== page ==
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Quantity and variety in fruit and vegetable intake and risk of coronary heart disease.
Am J Clin Nutr 2013; 98(6):1514-23AJ

Abstract

BACKGROUND

Dietary guidelines recommend increasing fruit and vegetable intake and, most recently, have also suggested increasing variety.

OBJECTIVE

We prospectively examined the independent roles of quantity and variety in fruit and vegetable intake in relation to incident coronary heart disease (CHD).

DESIGN

We prospectively followed 71,141 women from the Nurses' Health Study (1984-2008) and 42,135 men from the Health Professionals Follow-Up Study (1986-2008) who were free of diabetes, cardiovascular diseases, and cancer at baseline. Diet was assessed by using a validated questionnaire and updated every 4 y. Variety was defined as the number of unique fruit and vegetables consumed at least once per week. Potatoes, legumes, and fruit juices were not included in our definition of fruit and vegetables.

RESULTS

During follow-up, we documented 2582 CHD cases in women and 3607 cases in men. In multivariable analyses, after adjustment for dietary and nondietary covariates, those in the highest quintile of fruit and vegetable intake had a 17% lower risk (95% CI: 9%, 24%) of CHD. A higher consumption of citrus fruit, green leafy vegetables, and β-carotene- and vitamin C-rich fruit and vegetables was associated with a lower CHD risk. Conversely, quantity-adjusted variety was not associated with CHD.

CONCLUSIONS

Our data suggest that absolute quantity, rather than variety, in fruit and vegetable intake is associated with a significantly lower risk of CHD. Nevertheless, consumption of specific fruit and vegetable subgroups was associated with a lower CHD risk.

Authors+Show Affiliations

Department of Nutrition, Harvard School of Public Health, Boston, MA (SNB, NMW, WCW, and FBH); Saw Swee Hock School of Public Health and Department of Medicine, Yong Loo Lin School of Medicine, National University of Singapore, Singapore (AP); the Division of Preventive Medicine, Brigham and Women's Hospital and Harvard Medical School, Boston, MA (JEM and KMR); the Department of Epidemiology, Harvard School of Public Health, Boston, MA (JEM, WCW, EBR, and FBH); and the Channing Division of Network Medicine, Brigham and Women's Hospital and Harvard Medical School, Boston, MA (WCW, EBR, and FBH).No affiliation info availableNo affiliation info availableNo affiliation info availableNo affiliation info availableNo affiliation info availableNo affiliation info availableNo affiliation info available

Pub Type(s)

Journal Article
Research Support, N.I.H., Extramural
Research Support, Non-U.S. Gov't

Language

eng

PubMed ID

24088718

Citation

Bhupathiraju, Shilpa N., et al. "Quantity and Variety in Fruit and Vegetable Intake and Risk of Coronary Heart Disease." The American Journal of Clinical Nutrition, vol. 98, no. 6, 2013, pp. 1514-23.
Bhupathiraju SN, Wedick NM, Pan A, et al. Quantity and variety in fruit and vegetable intake and risk of coronary heart disease. Am J Clin Nutr. 2013;98(6):1514-23.
Bhupathiraju, S. N., Wedick, N. M., Pan, A., Manson, J. E., Rexrode, K. M., Willett, W. C., ... Hu, F. B. (2013). Quantity and variety in fruit and vegetable intake and risk of coronary heart disease. The American Journal of Clinical Nutrition, 98(6), pp. 1514-23. doi:10.3945/ajcn.113.066381.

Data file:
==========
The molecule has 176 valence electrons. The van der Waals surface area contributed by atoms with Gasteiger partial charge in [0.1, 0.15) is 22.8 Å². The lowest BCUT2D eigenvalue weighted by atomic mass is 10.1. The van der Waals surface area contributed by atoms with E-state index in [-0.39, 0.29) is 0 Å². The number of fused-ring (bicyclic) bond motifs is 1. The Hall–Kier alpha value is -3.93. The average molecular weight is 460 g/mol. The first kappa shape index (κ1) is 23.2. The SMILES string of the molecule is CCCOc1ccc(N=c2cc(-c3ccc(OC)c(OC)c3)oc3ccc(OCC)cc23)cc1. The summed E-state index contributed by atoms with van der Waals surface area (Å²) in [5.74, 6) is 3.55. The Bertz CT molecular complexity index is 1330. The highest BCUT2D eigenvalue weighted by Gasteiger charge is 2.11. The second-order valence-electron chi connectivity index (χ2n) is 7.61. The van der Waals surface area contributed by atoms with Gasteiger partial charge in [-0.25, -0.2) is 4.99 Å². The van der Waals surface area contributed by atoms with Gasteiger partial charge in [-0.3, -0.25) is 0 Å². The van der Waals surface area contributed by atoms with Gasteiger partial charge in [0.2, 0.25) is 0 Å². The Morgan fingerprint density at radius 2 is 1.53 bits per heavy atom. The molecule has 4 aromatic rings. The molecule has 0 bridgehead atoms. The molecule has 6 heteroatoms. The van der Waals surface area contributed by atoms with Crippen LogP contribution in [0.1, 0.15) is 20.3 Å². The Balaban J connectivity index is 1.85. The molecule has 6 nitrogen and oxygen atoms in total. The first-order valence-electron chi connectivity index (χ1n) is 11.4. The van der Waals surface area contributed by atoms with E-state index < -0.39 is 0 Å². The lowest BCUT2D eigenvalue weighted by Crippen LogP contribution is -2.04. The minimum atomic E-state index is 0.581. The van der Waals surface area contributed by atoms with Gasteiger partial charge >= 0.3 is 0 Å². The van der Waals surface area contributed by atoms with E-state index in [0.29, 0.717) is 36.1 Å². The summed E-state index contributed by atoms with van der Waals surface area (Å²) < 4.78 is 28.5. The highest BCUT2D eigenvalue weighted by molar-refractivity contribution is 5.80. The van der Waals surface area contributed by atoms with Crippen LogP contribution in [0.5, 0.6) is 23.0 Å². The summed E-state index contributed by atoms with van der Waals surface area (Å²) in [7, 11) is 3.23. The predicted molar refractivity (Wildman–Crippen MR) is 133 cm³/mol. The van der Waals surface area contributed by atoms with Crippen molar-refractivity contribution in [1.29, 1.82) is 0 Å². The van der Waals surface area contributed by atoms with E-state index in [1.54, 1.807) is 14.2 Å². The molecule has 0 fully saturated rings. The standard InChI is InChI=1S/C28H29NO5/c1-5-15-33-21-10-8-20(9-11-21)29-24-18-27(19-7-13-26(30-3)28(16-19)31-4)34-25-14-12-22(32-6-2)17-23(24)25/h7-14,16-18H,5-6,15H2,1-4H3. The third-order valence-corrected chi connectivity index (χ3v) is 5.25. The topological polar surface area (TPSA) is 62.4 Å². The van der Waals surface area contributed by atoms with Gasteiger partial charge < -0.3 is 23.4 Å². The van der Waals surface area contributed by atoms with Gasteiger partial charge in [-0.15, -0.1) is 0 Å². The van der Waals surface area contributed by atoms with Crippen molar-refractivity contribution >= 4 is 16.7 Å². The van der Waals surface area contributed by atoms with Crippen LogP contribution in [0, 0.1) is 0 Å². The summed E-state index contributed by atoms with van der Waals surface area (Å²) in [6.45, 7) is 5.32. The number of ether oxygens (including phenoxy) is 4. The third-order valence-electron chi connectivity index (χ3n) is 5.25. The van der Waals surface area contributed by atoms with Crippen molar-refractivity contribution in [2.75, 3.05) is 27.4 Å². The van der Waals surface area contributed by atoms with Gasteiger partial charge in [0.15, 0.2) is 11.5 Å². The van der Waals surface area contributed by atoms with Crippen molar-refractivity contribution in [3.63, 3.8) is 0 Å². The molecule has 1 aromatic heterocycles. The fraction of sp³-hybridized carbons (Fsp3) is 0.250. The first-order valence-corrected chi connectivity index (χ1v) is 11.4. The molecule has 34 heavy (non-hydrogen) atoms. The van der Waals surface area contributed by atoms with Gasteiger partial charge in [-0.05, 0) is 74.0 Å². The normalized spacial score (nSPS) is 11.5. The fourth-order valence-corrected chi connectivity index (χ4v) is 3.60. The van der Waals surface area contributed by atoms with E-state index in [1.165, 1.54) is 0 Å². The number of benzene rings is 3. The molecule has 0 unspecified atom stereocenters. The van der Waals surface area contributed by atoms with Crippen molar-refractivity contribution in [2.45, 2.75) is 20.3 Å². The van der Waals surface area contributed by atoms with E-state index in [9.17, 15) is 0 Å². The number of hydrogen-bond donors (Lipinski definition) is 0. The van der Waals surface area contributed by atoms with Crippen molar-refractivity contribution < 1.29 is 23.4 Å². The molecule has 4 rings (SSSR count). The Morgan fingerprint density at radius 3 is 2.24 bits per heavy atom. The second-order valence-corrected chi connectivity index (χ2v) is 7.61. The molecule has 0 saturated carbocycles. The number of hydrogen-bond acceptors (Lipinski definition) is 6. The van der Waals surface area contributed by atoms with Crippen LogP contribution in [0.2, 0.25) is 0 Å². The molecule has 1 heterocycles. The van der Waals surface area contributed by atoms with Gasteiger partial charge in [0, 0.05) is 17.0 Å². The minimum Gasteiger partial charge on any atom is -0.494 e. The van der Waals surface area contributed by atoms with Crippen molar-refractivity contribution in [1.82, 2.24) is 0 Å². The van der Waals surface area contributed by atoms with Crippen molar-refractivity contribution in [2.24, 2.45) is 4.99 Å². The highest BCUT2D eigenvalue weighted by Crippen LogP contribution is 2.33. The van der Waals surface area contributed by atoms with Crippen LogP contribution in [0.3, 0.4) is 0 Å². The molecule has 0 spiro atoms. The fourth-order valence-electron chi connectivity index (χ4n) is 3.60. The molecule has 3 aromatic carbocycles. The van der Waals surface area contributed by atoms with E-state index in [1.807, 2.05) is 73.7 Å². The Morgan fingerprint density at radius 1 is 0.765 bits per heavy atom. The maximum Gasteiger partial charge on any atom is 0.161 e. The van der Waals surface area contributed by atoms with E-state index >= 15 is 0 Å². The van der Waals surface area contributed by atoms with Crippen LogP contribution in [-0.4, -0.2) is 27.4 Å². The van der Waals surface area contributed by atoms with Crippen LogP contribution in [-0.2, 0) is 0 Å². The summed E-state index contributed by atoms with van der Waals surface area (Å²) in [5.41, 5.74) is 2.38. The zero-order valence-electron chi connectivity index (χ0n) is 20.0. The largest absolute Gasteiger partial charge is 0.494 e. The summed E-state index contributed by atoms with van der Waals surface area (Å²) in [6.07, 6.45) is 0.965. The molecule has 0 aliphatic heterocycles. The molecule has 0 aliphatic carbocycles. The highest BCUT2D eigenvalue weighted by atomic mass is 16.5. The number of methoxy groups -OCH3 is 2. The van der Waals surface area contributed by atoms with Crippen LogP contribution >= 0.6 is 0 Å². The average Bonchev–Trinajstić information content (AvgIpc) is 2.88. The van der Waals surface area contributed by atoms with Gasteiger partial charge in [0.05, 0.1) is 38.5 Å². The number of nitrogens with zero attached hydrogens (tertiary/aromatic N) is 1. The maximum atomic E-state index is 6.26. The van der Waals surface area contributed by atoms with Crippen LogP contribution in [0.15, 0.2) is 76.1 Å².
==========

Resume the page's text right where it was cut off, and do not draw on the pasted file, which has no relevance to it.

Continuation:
Bhupathiraju SN, et al. Quantity and Variety in Fruit and Vegetable Intake and Risk of Coronary Heart Disease. Am J Clin Nutr. 2013;98(6):1514-23. PubMed PMID: 24088718.
* Article titles in AMA citation format should be in sentence-case
TY - JOUR T1 - Quantity and variety in fruit and vegetable intake and risk of coronary heart disease. AU - Bhupathiraju,Shilpa N, AU - Wedick,Nicole M, AU - Pan,An, AU - Manson,JoAnn E, AU - Rexrode,Kathyrn M, AU - Willett,Walter C, AU - Rimm,Eric B, AU - Hu,Frank B, Y1 - 2013/10/02/ PY - 2013/10/4/entrez PY - 2013/10/4/pubmed PY - 2014/4/8/medline SP - 1514 EP - 23 JF - The American journal of clinical nutrition JO - Am. J. Clin. Nutr. VL - 98 IS - 6 N2 - BACKGROUND: Dietary guidelines recommend increasing fruit and vegetable intake and, most recently, have also suggested increasing variety. OBJECTIVE: We prospectively examined the independent roles of quantity and variety in fruit and vegetable intake in relation to incident coronary heart disease (CHD). DESIGN: We prospectively followed 71,141 women from the Nurses' Health Study (1984-2008) and 42,135 men from the Health Professionals Follow-Up Study (1986-2008) who were free of diabetes, cardiovascular diseases, and cancer at baseline. Diet was assessed by using a validated questionnaire and updated every 4 y. Variety was defined as the number of unique fruit and vegetables consumed at least once per week. Potatoes, legumes, and fruit juices were not included in our definition of fruit and vegetables. RESULTS: During follow-up, we documented 2582 CHD cases in women and 3607 cases in men. In multivariable analyses, after adjustment for dietary and nondietary covariates, those in the highest quintile of fruit and vegetable intake had a 17% lower risk (95% CI: 9%, 24%) of CHD. A higher consumption of citrus fruit, green leafy vegetables, and β-carotene- and vitamin C-rich fruit and vegetables was associated with a lower CHD risk. Conversely, quantity-adjusted variety was not associated with CHD. CONCLUSIONS: Our data suggest that absolute quantity, rather than variety, in fruit and vegetable intake is associated with a significantly lower risk of CHD. Nevertheless, consumption of specific fruit and vegetable subgroups was associated with a lower CHD risk. SN - 1938-3207 UR - https://www.unboundmedicine.com/medline/citation/24088718/Quantity_and_variety_in_fruit_and_vegetable_intake_and_risk_of_coronary_heart_disease_ L2 - https://academic.oup.com/ajcn/article-lookup/doi/10.3945/ajcn.113.066381 DB - PRIME DP - Unbound Medicine ER -